It is difficult to say whether or not the feeling which had awakened in our hero's breast was the feeling of love; for it is problematical whether or not men who are neither stout nor thin are capable of any such sentiment. Nevertheless, something strange, something which he could not altogether explain, had come upon him. It seemed as though the ball, with its talk and its clatter, had suddenly become a thing remote--that the orchestra had withdrawn behind a hill, and the scene grown misty, like the carelessly painted-in background of a picture. And from that misty void there could be seen glimmering only the delicate outlines of the bewitching maiden. Somehow her exquisite shape reminded him of an ivory toy, in such fair, white, transparent relief did it stand out against the dull blur of the surrounding throng.
Herein we see a phenomenon not infrequently observed--the phenomenon of the Chichikovs of this world becoming temporarily poets. At all events, for a moment or two our Chichikov felt that he was a young man again, if not exactly a military officer. On perceiving an empty chair beside the mother and daughter, he hastened to occupy it, and though conversation at first hung fire, things gradually improved, and he acquired more confidence.
At this point I must reluctantly deviate to say that men of weight and high office are always a trifle ponderous when conversing with ladies. Young lieutenants--or, at all events, officers not above the rank of captain--are far more successful at the game. How they contrive to be so God only knows. Let them but make the most inane of remarks, and at once the maiden by their side will be rocking with laughter; whereas, should a State Councillor enter into conversation with a damsel, and remark that the Russian Empire is one of vast extent, or utter a compliment which he has elaborated not without a certain measure of intelligence (however strongly the said compliment may smack of a book), of a surety the thing will fall flat. Even a witticism from him will be laughed at far more by him himself than it will by the lady who may happen to be listening to his remarks.
These comments I have interposed for the purpose of explaining to the reader why, as our hero conversed, the maiden began to yawn. Blind to this, however, he continued to relate to her sundry adventures which had befallen him in different parts of the world. Meanwhile (as need hardly be said) the rest of the ladies had taken umbrage at his behaviour. One of them purposely stalked past him to intimate to him the fact, as well as to jostle the Governor's daughter, and let the flying end of a scarf flick her face; while from a lady seated behind the pair came both a whiff of violets and a very venomous and sarcastic remark. Nevertheless, either he did not hear the remark or he PRETENDED not to hear it. This was unwise of him, since it never does to disregard ladies' opinions. Later-but too late--he was destined to learn this to his cost.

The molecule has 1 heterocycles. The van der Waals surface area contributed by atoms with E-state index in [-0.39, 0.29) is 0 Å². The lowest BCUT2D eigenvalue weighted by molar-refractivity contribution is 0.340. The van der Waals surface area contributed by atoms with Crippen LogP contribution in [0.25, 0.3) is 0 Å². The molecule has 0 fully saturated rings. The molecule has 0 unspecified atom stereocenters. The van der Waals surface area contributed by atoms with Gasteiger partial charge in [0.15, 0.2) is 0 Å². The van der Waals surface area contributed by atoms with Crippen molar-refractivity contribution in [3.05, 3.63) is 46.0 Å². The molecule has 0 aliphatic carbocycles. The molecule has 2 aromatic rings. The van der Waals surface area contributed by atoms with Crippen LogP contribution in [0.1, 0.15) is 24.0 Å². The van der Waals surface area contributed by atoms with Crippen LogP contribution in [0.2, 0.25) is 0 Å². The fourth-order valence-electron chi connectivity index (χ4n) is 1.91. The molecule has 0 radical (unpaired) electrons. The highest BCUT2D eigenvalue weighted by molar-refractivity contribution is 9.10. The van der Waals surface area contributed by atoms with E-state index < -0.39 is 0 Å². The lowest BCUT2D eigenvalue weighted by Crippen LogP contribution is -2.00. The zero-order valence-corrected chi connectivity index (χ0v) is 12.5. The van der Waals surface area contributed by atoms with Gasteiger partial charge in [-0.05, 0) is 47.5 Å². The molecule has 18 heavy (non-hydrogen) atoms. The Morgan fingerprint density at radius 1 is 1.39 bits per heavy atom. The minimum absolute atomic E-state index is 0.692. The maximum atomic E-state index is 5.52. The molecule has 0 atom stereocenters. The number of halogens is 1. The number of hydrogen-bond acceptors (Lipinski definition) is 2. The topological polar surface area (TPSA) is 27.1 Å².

In short, dissatisfaction began to display itself on every feminine face. No matter how high Chichikov might stand in society, and no matter how much he might be a millionaire and include in his expression of countenance an indefinable element of grandness and martial ardour, there are certain things which no lady will pardon, whosoever be the person concerned. We know that at Governor's balls it is customary for the onlookers to compose verses at the expense of the dancers; and in this case the verses were directed to Chichikov's address. Briefly, the prevailing dissatisfaction grew until a tacit edict of proscription had been issued against both him and the poor young maiden.
But an even more unpleasant surprise was in store for our hero; for whilst the young lady was still yawning as Chichikov recounted to her certain of his past adventures and also touched lightly upon the subject of Greek philosophy, there appeared from an adjoining room the figure of Nozdrev. Whether he had come from the buffet, or whether he had issued from a little green retreat where a game more strenuous than whist had been in progress, or whether he had left the latter resort unaided, or whether he had been expelled therefrom, is unknown; but at all events when he entered the ballroom, he was in an elevated condition, and leading by the arm the Public Prosecutor, whom he seemed to have been dragging about for a long while past, seeing that the poor man was glancing from side to side as though seeking a means of putting an end to this personally conducted tour. Certainly he must have found the situation almost unbearable, in view of the fact that, after deriving inspiration from two glasses of tea not wholly undiluted with rum, Nozdrev was engaged in lying unmercifully. On sighting him in the distance, Chichikov at once decided to sacrifice himself. That is to say, he decided to vacate his present enviable position and make off with all possible speed, since he could see that an encounter with the newcomer would do him no good. Unfortunately at that moment the Governor buttonholed him with a request that he would come and act as arbiter between him (the Governor) and two ladies--the subject of dispute being the question as to whether or not woman's love is lasting. Simultaneously Nozdrev descried our hero and bore down upon him.
"Ah, my fine landowner of Kherson!" he cried with a smile which set his fresh, spring-rose-pink cheeks a-quiver. "Have you been doing much trade in departed souls lately?" With that he turned to the Governor. "I suppose your Excellency knows that this man traffics in dead peasants?" he bawled. "Look here, Chichikov. I tell you in the most friendly way possible that every one here likes you--yes, including even the Governor. Nevertheless, had I my way, I would hang you! Yes, by God I would!"
Chichikov's discomfiture was complete.